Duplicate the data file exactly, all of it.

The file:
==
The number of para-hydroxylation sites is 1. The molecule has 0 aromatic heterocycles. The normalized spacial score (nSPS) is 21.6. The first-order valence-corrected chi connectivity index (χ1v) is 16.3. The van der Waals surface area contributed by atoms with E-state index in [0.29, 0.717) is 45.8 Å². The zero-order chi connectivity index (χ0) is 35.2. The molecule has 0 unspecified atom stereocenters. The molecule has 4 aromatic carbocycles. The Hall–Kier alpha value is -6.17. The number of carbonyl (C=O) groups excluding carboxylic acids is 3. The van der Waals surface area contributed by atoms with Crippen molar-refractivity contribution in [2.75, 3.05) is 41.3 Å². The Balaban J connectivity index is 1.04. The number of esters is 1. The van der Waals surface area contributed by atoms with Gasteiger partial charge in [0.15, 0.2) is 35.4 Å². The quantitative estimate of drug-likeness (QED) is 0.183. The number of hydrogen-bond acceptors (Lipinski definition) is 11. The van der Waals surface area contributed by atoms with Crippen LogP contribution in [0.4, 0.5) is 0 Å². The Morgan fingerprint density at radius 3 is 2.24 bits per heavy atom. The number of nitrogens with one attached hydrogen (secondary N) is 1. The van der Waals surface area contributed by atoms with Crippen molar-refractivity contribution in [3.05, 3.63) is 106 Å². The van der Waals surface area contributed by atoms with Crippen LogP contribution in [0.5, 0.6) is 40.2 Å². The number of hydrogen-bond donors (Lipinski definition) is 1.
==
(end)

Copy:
The number of para-hydroxylation sites is 1. The molecule has 0 aromatic heterocycles. The normalized spacial score (nSPS) is 21.6. The first-order valence-corrected chi connectivity index (χ1v) is 16.3. The van der Waals surface area contributed by atoms with E-state index in [0.29, 0.717) is 45.8 Å². The zero-order chi connectivity index (χ0) is 35.2. The molecule has 0 unspecified atom stereocenters. The molecule has 4 aromatic carbocycles. The Hall–Kier alpha value is -6.17. The number of carbonyl (C=O) groups excluding carboxylic acids is 3. The van der Waals surface area contributed by atoms with Crippen molar-refractivity contribution in [2.75, 3.05) is 41.3 Å². The Balaban J connectivity index is 1.04. The number of esters is 1. The van der Waals surface area contributed by atoms with Gasteiger partial charge in [0.15, 0.2) is 35.4 Å². The quantitative estimate of drug-likeness (QED) is 0.183. The number of hydrogen-bond acceptors (Lipinski definition) is 11. The van der Waals surface area contributed by atoms with Crippen LogP contribution in [0.4, 0.5) is 0 Å². The Morgan fingerprint density at radius 3 is 2.24 bits per heavy atom. The number of nitrogens with one attached hydrogen (secondary N) is 1. The van der Waals surface area contributed by atoms with Crippen molar-refractivity contribution in [3.05, 3.63) is 106 Å². The van der Waals surface area contributed by atoms with Crippen LogP contribution in [0.5, 0.6) is 40.2 Å². The number of hydrogen-bond donors (Lipinski definition) is 1.